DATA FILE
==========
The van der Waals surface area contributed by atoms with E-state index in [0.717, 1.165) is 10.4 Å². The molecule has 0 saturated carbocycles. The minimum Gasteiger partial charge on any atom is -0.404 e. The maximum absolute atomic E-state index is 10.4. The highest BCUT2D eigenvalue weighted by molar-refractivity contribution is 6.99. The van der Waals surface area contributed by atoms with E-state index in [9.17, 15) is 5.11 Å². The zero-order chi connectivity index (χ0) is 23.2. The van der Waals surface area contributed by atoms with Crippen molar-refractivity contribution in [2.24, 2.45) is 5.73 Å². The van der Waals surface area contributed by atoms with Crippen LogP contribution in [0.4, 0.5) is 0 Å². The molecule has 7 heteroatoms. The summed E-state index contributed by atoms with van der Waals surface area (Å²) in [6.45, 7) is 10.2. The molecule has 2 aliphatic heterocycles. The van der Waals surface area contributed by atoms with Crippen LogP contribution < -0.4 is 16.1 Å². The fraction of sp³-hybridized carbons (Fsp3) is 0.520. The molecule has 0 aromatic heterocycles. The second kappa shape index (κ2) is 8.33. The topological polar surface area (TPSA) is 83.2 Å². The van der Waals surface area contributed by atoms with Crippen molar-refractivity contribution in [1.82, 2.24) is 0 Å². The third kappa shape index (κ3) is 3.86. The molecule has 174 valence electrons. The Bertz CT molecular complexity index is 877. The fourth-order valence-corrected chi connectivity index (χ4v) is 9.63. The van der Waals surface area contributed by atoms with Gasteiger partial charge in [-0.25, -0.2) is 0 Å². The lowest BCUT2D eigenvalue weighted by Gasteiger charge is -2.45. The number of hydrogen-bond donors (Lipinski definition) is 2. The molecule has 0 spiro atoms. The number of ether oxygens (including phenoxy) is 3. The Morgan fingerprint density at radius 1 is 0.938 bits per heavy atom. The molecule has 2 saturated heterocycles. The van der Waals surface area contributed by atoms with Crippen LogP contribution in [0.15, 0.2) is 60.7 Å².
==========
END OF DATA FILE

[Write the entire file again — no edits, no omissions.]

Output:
The van der Waals surface area contributed by atoms with E-state index in [0.717, 1.165) is 10.4 Å². The molecule has 0 saturated carbocycles. The minimum Gasteiger partial charge on any atom is -0.404 e. The maximum absolute atomic E-state index is 10.4. The highest BCUT2D eigenvalue weighted by molar-refractivity contribution is 6.99. The van der Waals surface area contributed by atoms with E-state index in [9.17, 15) is 5.11 Å². The zero-order chi connectivity index (χ0) is 23.2. The van der Waals surface area contributed by atoms with Crippen molar-refractivity contribution in [2.24, 2.45) is 5.73 Å². The van der Waals surface area contributed by atoms with Crippen LogP contribution in [0.4, 0.5) is 0 Å². The molecule has 7 heteroatoms. The summed E-state index contributed by atoms with van der Waals surface area (Å²) in [6.45, 7) is 10.2. The molecule has 2 aliphatic heterocycles. The van der Waals surface area contributed by atoms with Crippen LogP contribution < -0.4 is 16.1 Å². The fraction of sp³-hybridized carbons (Fsp3) is 0.520. The molecule has 0 aromatic heterocycles. The second kappa shape index (κ2) is 8.33. The topological polar surface area (TPSA) is 83.2 Å². The van der Waals surface area contributed by atoms with Crippen molar-refractivity contribution in [1.82, 2.24) is 0 Å². The third kappa shape index (κ3) is 3.86. The molecule has 174 valence electrons. The Bertz CT molecular complexity index is 877. The fourth-order valence-corrected chi connectivity index (χ4v) is 9.63. The van der Waals surface area contributed by atoms with Gasteiger partial charge in [-0.25, -0.2) is 0 Å². The lowest BCUT2D eigenvalue weighted by Gasteiger charge is -2.45. The number of hydrogen-bond donors (Lipinski definition) is 2. The molecule has 0 spiro atoms. The number of ether oxygens (including phenoxy) is 3. The Morgan fingerprint density at radius 1 is 0.938 bits per heavy atom. The molecule has 2 saturated heterocycles. The van der Waals surface area contributed by atoms with Crippen LogP contribution in [0.15, 0.2) is 60.7 Å².